The Splash Page
Two series of paintings by British painter William Hogarth done in the 1730s are exemplary of the ways that sequential visual storytelling would eventually function in comics and graphic novels in the 20th century (and beyond!!!).
Past the Page Turn
So the 18th century seems like it was very much. There’s the religious persecution, and then there’s the political conflicts. No fluoride, of course, so that means wooden or hippo or horse teeth. And, if William Hogarth is to be believed, the world was then divided into greedy, wanton fools eagerly seeking out their own destruction and stentorian moralizers with no sense of humor.
In the early 1730s, Hogarth painted two now-famous series of paintings, “A Harlot’s Progress” and “A Rake’s Progress.” The former documented a young woman falling into prostitution, with the latter recording a young man’s descent into debauchery, pennilessness, and madness. Both series were translated into engravings, and their publications proved popular. The paintings from “A Harlot’s Progress” were destroyed by fire in 1755.
You can take a look at all of the painting’s from “A Rake’s Program” at the Sir John Soane’s Museum website, which houses the original paintings. The 8-painting sequence runs thus:
- Tom Rakewell inherits a fortune from his father and, being a cad, does not grieve, sets aside his pregnant betrothed, and gets ready to party.
- Enter the aristocratic pre-game (so to speak), with Tom interacting with a ton of servants and teachers he has hired to attend him.
- Tom, drunk at a brothel, being thieved upon by strumpets, who remove his watch and, presumably, the rest of his on-hand wealth.
- Tom almost arrested for debts, but his set-aside betrothed arrives with moneys to keep him from jail.
- Tom marries a rich old lady with the hopes of inheriting, or at least spending, her fortune. (Check it–he’s already got eyes on her maid.)
- Tom gambling away his second fortune in a gaming house.
- Tom in prison.
- Tom in Bedlam, driven to madness. His set-aside lady love attends him, ignored. In the back of the room, a gaggle of society ladies look on, giggling at his and others’ distress.
“A Harlot’s Progress” proceeds thus:
- Moll Hackabout arrives in London, possibly under false pretenses, and falls victim to an older woman’s manipulations to work Moll as a prostitute.
- Moll, successfully ensconced in an apartment as a man’s mistress, knocks over a table to cover the exit of another lover in the background.
- Moll, now a common prostitute, in the moment before her arrest. (Note the witch’s hat and broomstick on the wall.)
- Moll in prison, beating hemp for nooses.
- Moll, near death, afflicted with venereal disease. Her child plays nearby.
- Moll’s funeral, gone at 23 years old.
One can sense in these paintings a bit of what comics would come to represent, both the storytelling tools they would canonize as well as the cultural real estate they would take hold of. The paintings aren’t meant for children, but both of these series display a strong, almost airless moralizing quality whose didactic element rhymes with what many comics would later claim as their major purpose and primary function, that of educating.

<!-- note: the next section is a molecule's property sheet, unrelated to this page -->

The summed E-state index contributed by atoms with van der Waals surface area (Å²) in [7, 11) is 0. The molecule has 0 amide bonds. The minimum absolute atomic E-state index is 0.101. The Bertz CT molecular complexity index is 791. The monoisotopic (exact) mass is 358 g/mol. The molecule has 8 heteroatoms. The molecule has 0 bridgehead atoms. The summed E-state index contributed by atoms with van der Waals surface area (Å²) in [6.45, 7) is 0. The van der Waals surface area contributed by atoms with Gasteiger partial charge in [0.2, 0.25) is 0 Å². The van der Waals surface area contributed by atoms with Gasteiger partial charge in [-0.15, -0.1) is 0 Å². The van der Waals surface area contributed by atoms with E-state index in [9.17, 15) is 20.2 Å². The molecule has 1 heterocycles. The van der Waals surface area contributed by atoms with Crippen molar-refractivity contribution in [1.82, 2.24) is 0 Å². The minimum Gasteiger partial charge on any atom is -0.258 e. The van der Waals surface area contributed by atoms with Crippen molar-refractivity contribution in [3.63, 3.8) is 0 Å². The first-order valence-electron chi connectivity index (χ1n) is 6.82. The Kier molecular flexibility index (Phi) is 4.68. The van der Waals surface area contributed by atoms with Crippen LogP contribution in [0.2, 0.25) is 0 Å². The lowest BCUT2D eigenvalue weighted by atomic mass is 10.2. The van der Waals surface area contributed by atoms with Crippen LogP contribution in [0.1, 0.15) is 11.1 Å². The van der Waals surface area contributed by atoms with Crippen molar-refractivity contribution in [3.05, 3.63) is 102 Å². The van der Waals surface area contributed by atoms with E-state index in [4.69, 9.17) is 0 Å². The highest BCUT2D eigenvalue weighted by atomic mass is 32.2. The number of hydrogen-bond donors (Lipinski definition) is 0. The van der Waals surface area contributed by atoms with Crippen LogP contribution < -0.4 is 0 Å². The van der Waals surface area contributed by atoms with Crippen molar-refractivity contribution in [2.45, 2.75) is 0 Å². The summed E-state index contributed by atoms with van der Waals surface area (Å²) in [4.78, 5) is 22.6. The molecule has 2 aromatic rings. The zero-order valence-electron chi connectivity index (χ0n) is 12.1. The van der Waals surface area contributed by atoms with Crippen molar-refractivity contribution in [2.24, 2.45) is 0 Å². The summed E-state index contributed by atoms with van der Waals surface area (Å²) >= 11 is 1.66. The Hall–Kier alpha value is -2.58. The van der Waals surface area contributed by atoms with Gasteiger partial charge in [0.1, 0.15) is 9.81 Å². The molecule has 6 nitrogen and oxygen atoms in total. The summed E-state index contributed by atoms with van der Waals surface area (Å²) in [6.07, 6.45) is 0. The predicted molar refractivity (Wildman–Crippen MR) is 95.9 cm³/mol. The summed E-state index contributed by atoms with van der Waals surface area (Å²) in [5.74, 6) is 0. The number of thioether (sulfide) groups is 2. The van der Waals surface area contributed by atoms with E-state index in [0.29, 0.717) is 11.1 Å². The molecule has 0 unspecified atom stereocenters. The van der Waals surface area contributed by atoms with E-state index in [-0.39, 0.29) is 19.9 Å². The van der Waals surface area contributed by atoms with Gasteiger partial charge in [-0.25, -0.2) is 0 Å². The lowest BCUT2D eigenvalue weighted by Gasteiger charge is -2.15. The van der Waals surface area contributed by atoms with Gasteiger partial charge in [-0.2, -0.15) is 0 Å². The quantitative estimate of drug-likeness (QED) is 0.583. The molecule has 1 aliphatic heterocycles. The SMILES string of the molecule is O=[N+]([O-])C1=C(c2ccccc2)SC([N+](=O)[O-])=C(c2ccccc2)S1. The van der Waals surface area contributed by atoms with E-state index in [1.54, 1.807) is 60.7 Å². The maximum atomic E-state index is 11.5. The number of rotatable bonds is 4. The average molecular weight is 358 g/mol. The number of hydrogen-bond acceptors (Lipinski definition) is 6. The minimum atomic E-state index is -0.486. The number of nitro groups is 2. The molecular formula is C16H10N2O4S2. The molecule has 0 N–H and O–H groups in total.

The Comics Code Authority, founded in 1854, insisted that authority figures be painted in a positive light and that even the words “horror” or “terror” were too seductive to be put into the titles of comics ostensibly aimed at children.
The relationship between visual storytelling and teaching, or at least moralizing, rests, I think, somewhat on its approachability. The paintings in “A Harlot’s Progress” and “A Rake’s Progress” aren’t simple. Each brims with allusions and symbolism—the shadows collecting in the tines of a broom, the wilting motion a pile of pans makes as it collapses—but the paintings are all approachable, accessible.
All who view the paintings are invited to consider what is occurring and to observe their own emotional response to it. If what they find repulses them, then the observer might want to catalog those things in his or her own life that are likewise repulsive and do something to change them.
(Or that is what we assume Hogarth’s hopes for us.)
Comics can do plenty of functions other than moralizing, of course—they can actually do anything, as far as I can tell—but their accessibility does invite the question: What kinds of thoughts are for everyone?
The final piece—I think I’m remembering this right—from How to Be Happy by Eleanor Davis is a short strip, maybe seven panels long or something. It’s about the relationship between thinking and depression, and the way that thinking can get in the way of seeing, of feeling, of being present. That’s pretty far from William Hogarth’s religion-inspired judgments here, but Davis’s comic, like Hogarth’s paintings, is still accessible to anyone who can see and read, and the invitation for those who find themselves moved by its content remains: How will you live differently now that I have shown you what I have shown you?
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